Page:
"About half of the length of the pointed nose above the lower edge of the AP cap is cap (nearly-flat conical top, much like a cone-shaped Johnson AP cap) and the rest is the small, by World War II standards, pointed hollow windscreen (though with a small flat tip). They both form a single circular-arc ogival shape (Secant Ogive - an arc wider than the shell diameter at the hypothetical widest-point lower edge, though of course actually cut off where it meets the surface of the shell's true nose under it - with a 10-caliber radius, I believe), with only the thin crack at the joint of the upper edge of the cap and the lower edge of the windscreen being visible close-up. The rather small AP cap design of the time riding high up on the shell nose looks somewhat like a dunce cap with a flattened tip, since the bottom edge of the shell's true much-blunter pointed nose (2 caliber radius of ogive) under the cap is visible as a bulged out region about another 10% in radius and 10% of the shell length to join the flat side of the body at the upper bourrelet."
- Bourrelet diameter was 11.977 inches (30.4 cm).
- The propellant was in four bags.
- The original muzzle velocity for AP was 2,950 fps (899 mps). This was determined to cause excessive wear and was later reduced to the above figure.
|Elevation||With AP Shells||Striking Velocity||Angle of Fall|
|0.3 degrees||1,000 yards (910 m)||2,802 fps (854 mps)||0.4|
|1.4 degrees||4,000 yards (3,660 m)||2,521 fps (768 mps)||1.6|
|10.3 degrees||19,000 yards (17,370 m)||1,524 fps (465 mps)||15.7|
|11.1 degrees||20,000 yards (18,290 m)||1,489 fps (454 mps)||17.3|
|12.8 degrees||22,000 yards (20,120 m)||1,432 fps (436 mps)||20.5|
|14.7 degrees||24,000 yards (21,950 m)||1,392 fps (424 mps)||23.9|
Time of flight
for AP Shell with MV = 2,900 fps (884 mps)
4,000 yards (3,660 m): 4.4 seconds
20,000 yards (18,290 m): 30.1 seconds
22,000 yards (20,120 m): 34.3 seconds
24,000 yards (21,950 m): 38.7 seconds
|Elevation||With HC Shells|
|15 degrees||23,900 yards (21,850 m)|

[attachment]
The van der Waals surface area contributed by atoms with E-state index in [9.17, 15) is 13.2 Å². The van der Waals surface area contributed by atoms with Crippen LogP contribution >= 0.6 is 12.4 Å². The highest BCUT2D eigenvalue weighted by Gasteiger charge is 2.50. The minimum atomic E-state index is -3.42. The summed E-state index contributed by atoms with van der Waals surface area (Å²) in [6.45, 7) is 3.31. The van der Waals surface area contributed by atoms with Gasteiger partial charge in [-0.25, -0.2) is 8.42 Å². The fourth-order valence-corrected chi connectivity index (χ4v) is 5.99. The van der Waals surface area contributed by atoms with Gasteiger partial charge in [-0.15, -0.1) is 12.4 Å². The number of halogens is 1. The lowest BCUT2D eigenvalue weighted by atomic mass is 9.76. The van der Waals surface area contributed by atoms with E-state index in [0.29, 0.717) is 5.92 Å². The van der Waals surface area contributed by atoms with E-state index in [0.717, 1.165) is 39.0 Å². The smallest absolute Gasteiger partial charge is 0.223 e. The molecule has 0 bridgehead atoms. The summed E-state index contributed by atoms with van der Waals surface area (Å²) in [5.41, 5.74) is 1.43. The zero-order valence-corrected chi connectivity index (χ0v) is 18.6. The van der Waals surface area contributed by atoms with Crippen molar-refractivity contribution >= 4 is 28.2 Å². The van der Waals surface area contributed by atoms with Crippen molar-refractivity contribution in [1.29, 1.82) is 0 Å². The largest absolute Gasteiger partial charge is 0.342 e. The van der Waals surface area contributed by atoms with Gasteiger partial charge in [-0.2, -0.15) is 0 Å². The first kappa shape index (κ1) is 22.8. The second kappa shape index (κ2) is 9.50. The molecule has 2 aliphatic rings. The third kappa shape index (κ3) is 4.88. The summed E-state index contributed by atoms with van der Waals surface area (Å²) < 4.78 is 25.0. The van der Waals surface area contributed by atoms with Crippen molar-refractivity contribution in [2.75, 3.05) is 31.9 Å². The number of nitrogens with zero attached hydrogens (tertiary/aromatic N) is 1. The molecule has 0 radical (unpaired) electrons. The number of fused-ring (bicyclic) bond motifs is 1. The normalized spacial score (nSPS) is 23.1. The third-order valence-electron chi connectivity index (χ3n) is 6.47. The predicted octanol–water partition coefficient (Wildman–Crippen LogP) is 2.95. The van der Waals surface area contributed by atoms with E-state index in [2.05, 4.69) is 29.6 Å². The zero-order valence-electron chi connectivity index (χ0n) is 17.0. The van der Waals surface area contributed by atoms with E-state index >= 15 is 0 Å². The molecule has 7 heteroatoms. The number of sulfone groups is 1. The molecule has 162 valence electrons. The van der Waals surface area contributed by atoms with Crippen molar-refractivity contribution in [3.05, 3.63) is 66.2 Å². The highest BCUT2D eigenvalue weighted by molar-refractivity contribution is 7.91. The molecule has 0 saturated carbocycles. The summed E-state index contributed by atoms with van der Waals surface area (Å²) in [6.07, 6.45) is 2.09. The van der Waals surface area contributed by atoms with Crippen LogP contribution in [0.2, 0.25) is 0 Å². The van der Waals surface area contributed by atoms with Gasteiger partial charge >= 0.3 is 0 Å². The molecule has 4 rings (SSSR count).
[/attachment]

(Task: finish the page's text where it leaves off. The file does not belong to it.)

|Range||Side Armor||Deck Armor|
|6,000 yards (5,490 m)||17.4" (442 mm)||---|
|9,000 yards (8,230 m)||14.7" (373 mm)||---|
|12,000 yards (10,920 m)||12.3" (312 mm)||---|
This data is from "Elements of US Naval Guns" of 1918 and is for AP shells of the World War I era. It is corrected for angle of fall.
Wyoming (6): Mark 9
|Weight||491 tons (498.86 mt)|
|Elevation||-5 / +15 degrees|
|Train||about -150 / +150 degrees|
|Gun Recoil||38 in (96.5 cm)|
|Loading Angle||Any angle|
These mounts introduced a single-stage hoist for projectiles, as it was felt that this represented a negligible explosive hazard. Propellant was stowed in magazines on the lower deck and moved up from there to a "passing box" in the turret floor. This box had an upper and lower door, only one of which could be open at a time. Some projectiles were carried on the rotating structure, which was a standard feature of later designs.
"Naval Weapons of World War Two" by John Campbell
"US Naval Weapons" and "US Battleships: An Illustrated Design History" both by Norman Friedman
"A Treatise on Rifling of Guns" by Carl F. Jeansén
"Battleships: United States Battleships, 1935-1992" by W.H. Garzke, Jr. and R.O. Dulin, Jr.
"Range and Ballistic Tables 1935" by U.S. Department of Ordnance and Gunnery
"U.S. Explosive Ordnance: Ordnance Pamphlet 1664 - May 1947" by Department of the Navy
Special help from Leo Fischer and Nathan Okun
01 March 2008 - Benchmark
15 September 2009 - Added picture of bow turrets
06 December 2010 - Added Nathan Okun comments regarding the AP Mark 15 Mod 6 projectile design
04 May 2015 - Redid photographs of USS Arkansas and USS Wyoming
19 July 2016 - Converted to HTML 5 format